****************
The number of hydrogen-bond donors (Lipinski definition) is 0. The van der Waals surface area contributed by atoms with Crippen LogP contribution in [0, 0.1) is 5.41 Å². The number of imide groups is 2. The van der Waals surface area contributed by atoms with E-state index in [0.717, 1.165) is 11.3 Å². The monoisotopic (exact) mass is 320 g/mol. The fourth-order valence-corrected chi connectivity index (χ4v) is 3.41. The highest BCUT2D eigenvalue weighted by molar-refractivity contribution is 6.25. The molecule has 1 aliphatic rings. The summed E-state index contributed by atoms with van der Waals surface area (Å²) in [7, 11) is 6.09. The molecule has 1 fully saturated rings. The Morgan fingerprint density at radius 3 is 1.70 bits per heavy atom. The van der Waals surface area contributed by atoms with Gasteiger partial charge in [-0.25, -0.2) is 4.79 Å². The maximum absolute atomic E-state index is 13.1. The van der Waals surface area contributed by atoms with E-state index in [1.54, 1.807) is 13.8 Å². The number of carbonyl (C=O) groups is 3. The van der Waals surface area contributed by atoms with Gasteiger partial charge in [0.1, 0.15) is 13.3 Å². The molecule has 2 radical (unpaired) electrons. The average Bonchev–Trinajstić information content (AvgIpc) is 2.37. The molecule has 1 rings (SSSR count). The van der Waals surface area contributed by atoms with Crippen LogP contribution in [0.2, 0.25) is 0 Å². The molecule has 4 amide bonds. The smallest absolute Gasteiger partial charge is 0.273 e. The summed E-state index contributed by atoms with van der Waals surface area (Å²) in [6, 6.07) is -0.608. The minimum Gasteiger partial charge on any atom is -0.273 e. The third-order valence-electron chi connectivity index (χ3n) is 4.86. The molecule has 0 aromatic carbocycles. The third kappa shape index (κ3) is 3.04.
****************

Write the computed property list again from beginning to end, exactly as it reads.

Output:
The number of hydrogen-bond donors (Lipinski definition) is 0. The van der Waals surface area contributed by atoms with Crippen LogP contribution in [0, 0.1) is 5.41 Å². The number of imide groups is 2. The van der Waals surface area contributed by atoms with E-state index in [0.717, 1.165) is 11.3 Å². The monoisotopic (exact) mass is 320 g/mol. The fourth-order valence-corrected chi connectivity index (χ4v) is 3.41. The highest BCUT2D eigenvalue weighted by molar-refractivity contribution is 6.25. The molecule has 1 aliphatic rings. The summed E-state index contributed by atoms with van der Waals surface area (Å²) in [7, 11) is 6.09. The molecule has 1 fully saturated rings. The Morgan fingerprint density at radius 3 is 1.70 bits per heavy atom. The van der Waals surface area contributed by atoms with Gasteiger partial charge in [-0.25, -0.2) is 4.79 Å². The maximum absolute atomic E-state index is 13.1. The van der Waals surface area contributed by atoms with E-state index in [1.54, 1.807) is 13.8 Å². The number of carbonyl (C=O) groups is 3. The van der Waals surface area contributed by atoms with Gasteiger partial charge in [0.1, 0.15) is 13.3 Å². The molecule has 2 radical (unpaired) electrons. The average Bonchev–Trinajstić information content (AvgIpc) is 2.37. The molecule has 1 rings (SSSR count). The van der Waals surface area contributed by atoms with Crippen LogP contribution in [0.2, 0.25) is 0 Å². The molecule has 4 amide bonds. The smallest absolute Gasteiger partial charge is 0.273 e. The summed E-state index contributed by atoms with van der Waals surface area (Å²) in [6, 6.07) is -0.608. The minimum Gasteiger partial charge on any atom is -0.273 e. The third-order valence-electron chi connectivity index (χ3n) is 4.86. The molecule has 0 aromatic carbocycles. The third kappa shape index (κ3) is 3.04.